And look at pictures of capsule hotels, don’t you just want to try it out just so you can say you’ve had the experience of them? During the time of my holiday, around October / November 2017, I was able to find capsule hotel accommodation on price comparison sites for around £5 to £15 per night (approximately US$7 to US$20).
Getting to Japan is probably the most expensive thing for which you’ll need to pay in relation to a holiday there. A London to / from Tokyo return flight off-peak should cost you around £400 to £500. To give you all an idea of seasonal variations I headed out during half-term holidays, and returned afterwards with my fare costing between £700 to £800 (although I will also add that I did stop off in Hong Kong for a couple of days as I had something to do there before flying from Hong Kong to Tokyo, but the airfare was only around £30 on top than if I just simply did London to / from Hong Kong alone, which of course made the added holiday a no-brainer).
Another thing to consider in relation to flights is whether you would like to visit other places in Japan, and how you would like to get there. For example, it is possible to travel from Tokyo to / from Osaka by both internal flight, or train.
If you are looking into train travel within Japan, I would recommend getting a JR Rail Pass. A JR Rail Pass allows for unlimited travel on the JR network within the duration of the rail pass’s validity. At the time of my travels in October / November 2017, a seven-day rail pass cost ¥29,110 (approximately £190 / US$260). If you wanted a seven day rail pass which allowed for green car (the Japanese equivalent of first class) travel, it would cost ¥38,880 (approximately £257 / US$340). Personally, I do not think it is worth the extra money to get a green car rail pass, as even standard class travel is pretty damn comfortable!
You can get rail passes for 14 days, or 21 days too. The cost of these rail passes for standard class travel are ¥46,390 (approximately £307 / US$409), and ¥59,350 (approximately £393 / US$523) respectively.
To put the prices of the JR Rail Pass into perspective, a train ticket from Tokyo to Kyoto costs ¥8,210 without the seat fee. If you have an unreserved seat, the seat fee is ¥4,870 on top of the ¥8,210, totalling ¥13,080, with a return trip costing a total of ¥26,160 (approximately £173 / US$230), which as you can see is actually not far off from the price of the seven-day rail pass. The great thing about the JR Rail Pass is that it also allows you to make seat reservations for free. But I will discuss more about the JR Rail Pass in later posts in the series.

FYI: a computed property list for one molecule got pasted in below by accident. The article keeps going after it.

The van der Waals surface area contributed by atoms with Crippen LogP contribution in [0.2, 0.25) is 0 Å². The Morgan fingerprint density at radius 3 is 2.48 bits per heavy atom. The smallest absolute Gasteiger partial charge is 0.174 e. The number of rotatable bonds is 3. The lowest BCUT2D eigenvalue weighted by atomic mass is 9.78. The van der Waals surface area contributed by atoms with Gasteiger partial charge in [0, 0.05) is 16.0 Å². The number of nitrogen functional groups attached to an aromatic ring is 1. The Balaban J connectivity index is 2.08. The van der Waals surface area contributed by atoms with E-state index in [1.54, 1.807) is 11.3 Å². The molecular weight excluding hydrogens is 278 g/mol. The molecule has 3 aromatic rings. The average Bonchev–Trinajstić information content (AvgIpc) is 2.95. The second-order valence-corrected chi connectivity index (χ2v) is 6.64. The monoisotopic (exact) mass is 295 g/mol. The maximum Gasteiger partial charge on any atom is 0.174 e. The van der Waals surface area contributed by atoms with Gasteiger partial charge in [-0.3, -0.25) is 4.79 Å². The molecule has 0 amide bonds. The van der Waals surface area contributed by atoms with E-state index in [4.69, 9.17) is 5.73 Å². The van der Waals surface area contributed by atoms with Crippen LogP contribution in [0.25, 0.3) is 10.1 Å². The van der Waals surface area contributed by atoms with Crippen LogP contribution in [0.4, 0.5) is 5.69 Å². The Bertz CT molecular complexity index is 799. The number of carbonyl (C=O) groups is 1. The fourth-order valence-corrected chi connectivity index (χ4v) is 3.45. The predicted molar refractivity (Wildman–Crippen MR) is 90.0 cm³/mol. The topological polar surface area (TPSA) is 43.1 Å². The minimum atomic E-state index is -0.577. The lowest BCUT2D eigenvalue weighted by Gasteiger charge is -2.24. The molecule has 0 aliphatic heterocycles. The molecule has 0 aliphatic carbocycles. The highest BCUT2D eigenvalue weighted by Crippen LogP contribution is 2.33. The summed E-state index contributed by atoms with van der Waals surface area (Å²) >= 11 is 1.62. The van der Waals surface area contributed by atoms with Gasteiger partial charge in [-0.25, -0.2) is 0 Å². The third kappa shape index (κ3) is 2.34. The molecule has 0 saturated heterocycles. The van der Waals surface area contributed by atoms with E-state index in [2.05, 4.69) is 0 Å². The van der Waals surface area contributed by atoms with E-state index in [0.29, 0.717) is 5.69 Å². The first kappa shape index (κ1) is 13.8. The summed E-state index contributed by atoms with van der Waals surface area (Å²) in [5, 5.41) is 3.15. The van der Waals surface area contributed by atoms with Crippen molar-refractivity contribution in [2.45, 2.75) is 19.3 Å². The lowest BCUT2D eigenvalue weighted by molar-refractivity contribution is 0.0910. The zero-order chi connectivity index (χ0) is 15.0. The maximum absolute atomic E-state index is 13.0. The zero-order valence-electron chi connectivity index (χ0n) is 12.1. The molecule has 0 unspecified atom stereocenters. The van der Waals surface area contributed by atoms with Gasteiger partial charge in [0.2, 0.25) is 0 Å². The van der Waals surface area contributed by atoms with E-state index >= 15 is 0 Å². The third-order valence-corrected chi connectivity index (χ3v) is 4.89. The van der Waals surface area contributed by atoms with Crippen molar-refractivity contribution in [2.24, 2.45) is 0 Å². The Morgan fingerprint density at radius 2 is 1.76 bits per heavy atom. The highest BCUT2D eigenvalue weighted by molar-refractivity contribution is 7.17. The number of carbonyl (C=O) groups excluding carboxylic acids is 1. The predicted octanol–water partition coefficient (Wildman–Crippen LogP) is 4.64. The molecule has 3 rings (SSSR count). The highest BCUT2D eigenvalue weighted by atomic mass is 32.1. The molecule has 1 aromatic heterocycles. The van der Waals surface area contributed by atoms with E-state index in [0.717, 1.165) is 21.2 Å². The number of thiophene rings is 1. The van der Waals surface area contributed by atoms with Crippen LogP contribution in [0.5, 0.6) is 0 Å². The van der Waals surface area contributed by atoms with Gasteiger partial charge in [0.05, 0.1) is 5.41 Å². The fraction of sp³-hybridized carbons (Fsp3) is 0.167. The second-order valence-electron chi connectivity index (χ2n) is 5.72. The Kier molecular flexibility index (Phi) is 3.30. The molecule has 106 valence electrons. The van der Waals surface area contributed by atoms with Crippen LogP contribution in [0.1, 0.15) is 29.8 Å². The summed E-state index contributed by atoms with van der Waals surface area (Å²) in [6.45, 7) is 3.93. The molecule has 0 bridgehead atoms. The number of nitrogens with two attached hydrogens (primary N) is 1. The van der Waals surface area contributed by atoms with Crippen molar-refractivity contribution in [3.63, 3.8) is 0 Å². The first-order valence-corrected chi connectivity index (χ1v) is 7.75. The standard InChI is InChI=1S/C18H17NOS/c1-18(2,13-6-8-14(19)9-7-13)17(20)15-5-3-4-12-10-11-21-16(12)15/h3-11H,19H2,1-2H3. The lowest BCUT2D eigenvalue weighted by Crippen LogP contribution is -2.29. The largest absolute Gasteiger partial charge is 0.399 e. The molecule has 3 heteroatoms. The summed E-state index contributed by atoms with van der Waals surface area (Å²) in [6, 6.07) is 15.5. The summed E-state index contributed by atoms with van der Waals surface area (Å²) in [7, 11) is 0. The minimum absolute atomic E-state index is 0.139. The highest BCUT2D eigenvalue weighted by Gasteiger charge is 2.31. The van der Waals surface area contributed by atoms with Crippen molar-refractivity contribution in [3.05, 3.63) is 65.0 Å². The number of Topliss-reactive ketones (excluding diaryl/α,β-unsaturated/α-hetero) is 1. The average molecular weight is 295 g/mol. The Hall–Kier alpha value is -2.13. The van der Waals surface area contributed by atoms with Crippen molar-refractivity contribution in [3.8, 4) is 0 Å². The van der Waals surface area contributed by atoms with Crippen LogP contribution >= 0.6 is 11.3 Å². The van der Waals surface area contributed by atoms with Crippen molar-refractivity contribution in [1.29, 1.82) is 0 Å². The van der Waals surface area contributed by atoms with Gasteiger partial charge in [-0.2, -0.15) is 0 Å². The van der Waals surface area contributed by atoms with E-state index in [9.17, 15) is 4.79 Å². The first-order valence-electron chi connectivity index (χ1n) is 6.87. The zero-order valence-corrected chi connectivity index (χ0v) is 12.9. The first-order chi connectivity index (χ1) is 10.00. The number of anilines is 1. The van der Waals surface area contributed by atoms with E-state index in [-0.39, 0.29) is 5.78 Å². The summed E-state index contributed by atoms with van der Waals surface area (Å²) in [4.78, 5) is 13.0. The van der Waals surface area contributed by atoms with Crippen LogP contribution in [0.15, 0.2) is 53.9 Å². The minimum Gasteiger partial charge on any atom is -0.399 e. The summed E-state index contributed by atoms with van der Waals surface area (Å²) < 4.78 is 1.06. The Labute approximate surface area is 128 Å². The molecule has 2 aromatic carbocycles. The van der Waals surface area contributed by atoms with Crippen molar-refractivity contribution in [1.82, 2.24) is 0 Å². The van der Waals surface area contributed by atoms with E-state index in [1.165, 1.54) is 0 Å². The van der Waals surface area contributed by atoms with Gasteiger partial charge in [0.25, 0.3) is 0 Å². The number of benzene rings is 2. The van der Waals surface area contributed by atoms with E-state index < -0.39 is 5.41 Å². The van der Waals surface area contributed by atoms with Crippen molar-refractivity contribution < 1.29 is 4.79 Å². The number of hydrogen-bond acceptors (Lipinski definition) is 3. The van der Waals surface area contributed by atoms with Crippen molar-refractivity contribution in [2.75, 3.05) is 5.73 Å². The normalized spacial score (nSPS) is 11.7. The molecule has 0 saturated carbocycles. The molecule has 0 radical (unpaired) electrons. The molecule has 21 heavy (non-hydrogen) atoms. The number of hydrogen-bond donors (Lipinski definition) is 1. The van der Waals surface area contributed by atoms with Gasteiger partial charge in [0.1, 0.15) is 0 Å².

I recommend working out a basic itinerary to begin with as it is worth comparing the price of the rail passes to the cost of any internal flights which you may be planning to take. I always find trains so much more convenient as train termini are usually in city centres, rather than on the outskirts, which cut out the city to / from airport transit times.
Plus, a trip from Tokyo on the Tokaido Shinkansen (for example from Tokyo to Kyoto) brings you hurtling along at 175mph past Mount Fuji, which is a humbling sight to behold.
Please do note that the JR Rail Pass only allows for unlimited travel on lines which are owned by JR. Whilst planning your holiday, have a look at HyperDia, which is a train timetabling website by Hitachi. You will want to click on ‘more options‘ to bring out a list of tick boxes. Untick the boxes which say “NOZOMI / MIZUHO / HAYABUSA (SHINKANSEN)” and “Private Railway” before you search so you can see if your intended journey can be done entirely on a JR Rail Pass.
For example, my journeys from Tokyo to / from Osaka, and Tokyo to / from Kyoto were covered entirely by my JR Rail Pass. However, my journey from Tokyo to / from Oarai wasn’t entirely covered by my JR Rail Pass. This is because to get from Tokyo to Oarai, I could only make the journey from Tokyo to Mito on my JR Rail Pass. To get from Mito to Oarai and back to Mito again, I needed to journey on a separate private line. A journey each way from Mito to / from Oarai only cost ¥320 (approximately £2.10 / US$2.80).